Jarek(Dragons of Preor Book 1)(2)

By: Celia Kyle & Erin Tate

The word that most troubled Jarek was voluntary. The human females had to agree to the possibility of mating a Preor. It meant his people could not simply fly the clouds until their mate called them from the skies. They had to wait to be approached and then presented to the willing female.

He took a moment to stare down at the large planet filling the view screen, thankful for the privacy his office near the ship’s control bridge provided. He was close at hand yet afforded a small measure of solitude while he lost himself in his thoughts.

He kept the space free of decoration, allowing only what was necessary for his duties. Evuklar’s mate informed him the office was ugly and lacked comforts. She did not understand there was no comfort in warring. He would not allow himself to become spoiled by female frippery.

The drifting clouds that hovered over the planet’s surface drew his eye once more and returned his thoughts to what was to come. The Knowledge Masters reported the planet was seventy percent water and thirty percent land. So little land for so many beings, but they somehow managed. Flourished, really.

Humans had an equal number of males and females. If only Preor was so gifted. But they were not… at this time. Who knew what the future would hold if more matches were established. The planet held hope for his people. Hope Preor’s ratio of males and females would reduce from one female for every thousand males. Hope…

“Very well. Put us in orbit above the United States—specifically Ujal Station Tau near Fl-O-Ree-Duh. Prepare and open the landing deck to receive the Ujal delegation. Have them escorted to the main conference hall.” The Ujal—a sea species—were advocates for the Preor after Zurer and Preor technology helped locate the royal family’s kidnapped dragonlet. No, Ujal dragonlets are called younglings. It was yet another fact he had to remember.

The young soldier gave a small bow in acknowledgment, but didn’t say another word before retreating, leaving him alone to review the data stream flashing across his screens. It was privacy Jarek appreciated. He needed to review the plans to—

“Jarek? Are you prepared to celebrate?” Evuklar’s joyous voice told him there would be no reviewing of plans. His closest friend strode around the corner and came deeper into the office with his mate on his heels. The male stopped just before Jarek’s desk and waited for his mate to approach. His friend lifted his arm and pulled back a wing so his smaller mate could slide into his embrace at Evuklar’s side.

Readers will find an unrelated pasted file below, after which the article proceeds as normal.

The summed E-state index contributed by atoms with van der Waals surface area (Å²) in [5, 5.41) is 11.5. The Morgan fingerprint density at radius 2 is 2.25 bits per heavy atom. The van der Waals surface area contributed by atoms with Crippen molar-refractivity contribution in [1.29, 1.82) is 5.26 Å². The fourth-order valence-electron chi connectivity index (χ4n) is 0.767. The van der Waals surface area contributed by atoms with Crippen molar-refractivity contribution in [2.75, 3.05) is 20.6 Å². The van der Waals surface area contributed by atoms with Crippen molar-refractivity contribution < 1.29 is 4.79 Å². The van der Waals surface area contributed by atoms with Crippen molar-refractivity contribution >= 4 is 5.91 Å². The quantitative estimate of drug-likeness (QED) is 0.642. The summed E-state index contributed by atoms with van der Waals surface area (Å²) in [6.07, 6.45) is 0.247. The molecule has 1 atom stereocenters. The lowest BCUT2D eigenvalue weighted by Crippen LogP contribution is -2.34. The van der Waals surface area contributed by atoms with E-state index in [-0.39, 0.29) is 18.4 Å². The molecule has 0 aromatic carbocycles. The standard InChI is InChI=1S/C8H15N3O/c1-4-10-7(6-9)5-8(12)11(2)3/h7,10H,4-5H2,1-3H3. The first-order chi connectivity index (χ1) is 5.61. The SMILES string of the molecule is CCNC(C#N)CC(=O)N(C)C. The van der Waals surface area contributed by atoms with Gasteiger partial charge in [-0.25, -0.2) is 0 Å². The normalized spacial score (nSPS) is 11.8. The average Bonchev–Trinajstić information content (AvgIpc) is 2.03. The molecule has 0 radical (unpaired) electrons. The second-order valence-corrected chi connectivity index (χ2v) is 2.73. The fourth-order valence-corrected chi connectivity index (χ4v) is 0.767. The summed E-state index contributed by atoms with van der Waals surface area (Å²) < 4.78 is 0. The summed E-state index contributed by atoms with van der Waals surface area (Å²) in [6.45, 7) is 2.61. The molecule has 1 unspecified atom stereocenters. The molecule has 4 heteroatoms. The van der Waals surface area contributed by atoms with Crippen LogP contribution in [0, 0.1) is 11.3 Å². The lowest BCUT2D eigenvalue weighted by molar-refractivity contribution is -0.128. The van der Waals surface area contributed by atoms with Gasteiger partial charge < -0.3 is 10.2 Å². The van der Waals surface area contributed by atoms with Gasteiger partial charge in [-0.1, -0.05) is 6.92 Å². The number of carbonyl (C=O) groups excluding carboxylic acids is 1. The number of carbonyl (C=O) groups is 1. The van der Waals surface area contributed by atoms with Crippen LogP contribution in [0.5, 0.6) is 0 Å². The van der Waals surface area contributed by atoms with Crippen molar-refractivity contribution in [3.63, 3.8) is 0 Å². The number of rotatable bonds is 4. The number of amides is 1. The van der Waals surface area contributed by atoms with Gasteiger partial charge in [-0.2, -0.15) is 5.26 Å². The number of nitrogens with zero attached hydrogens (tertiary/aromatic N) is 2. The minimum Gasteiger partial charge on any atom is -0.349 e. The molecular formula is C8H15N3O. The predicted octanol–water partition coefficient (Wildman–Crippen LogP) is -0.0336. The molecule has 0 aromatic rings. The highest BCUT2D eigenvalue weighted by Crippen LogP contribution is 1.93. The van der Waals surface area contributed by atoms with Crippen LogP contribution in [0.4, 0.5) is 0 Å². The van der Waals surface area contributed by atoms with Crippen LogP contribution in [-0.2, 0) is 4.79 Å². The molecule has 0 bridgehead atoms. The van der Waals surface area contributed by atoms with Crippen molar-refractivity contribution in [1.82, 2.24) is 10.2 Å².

Jarek pretended not to notice the way their bodies easily molded together. He also pretended not to see the way the warrior smiled at her touch.

“Evuklar, Nalan,” he tilted his head in welcome. “What brings you?”

Evuklar smiled wider. “Can’t a male seek out his closest friend?”

Jarek raised a single brow. “No.”

He grasped his chest and gasped. “I am mortally wounded.”

Nalan elbowed her mate. “You are mortally difficult. “ She turned back to Jarek. “Ignore him, War Master.”

Jarek kept his grin in place even as he internally winced. He should be proud of his title. He’d earned it through blood, sweat, and scales. But when he was with his friends—the closest he had to true family—he wished he was seen as… other.

“In truth now. What—” A low tone emitted from his desk, announcing they’d reached their destined position. It also signaled a need for his presence in the ship’s conference room. He mentally sighed and prepared himself for the coming hours. An unfamiliar bout of nerves struck him nearly forcing his wings to tremble, but he suppressed the need.

Was he nervous about what was to come? No, he didn’t believe so. Then why… Another tone. A quiet reminder. Jarek stepped toward the door, already making his excuses. “Unfortunately we will have to delay this—”

“War Master?” Nalan stepped into his path, her hand reaching for him and stopping just short of contacting his skin. No one touched a War Master. No one wanted to draw his attention at the wrong moment and lose their lives to his fury.

Those were nothing but old tales still persisting after all these years. He could not recall a War Master losing himself so far as to harm an innocent. But I have not experienced the Knowing, have I? Perhaps there is something in the history…

Also By Celia Kyle & Erin Tate

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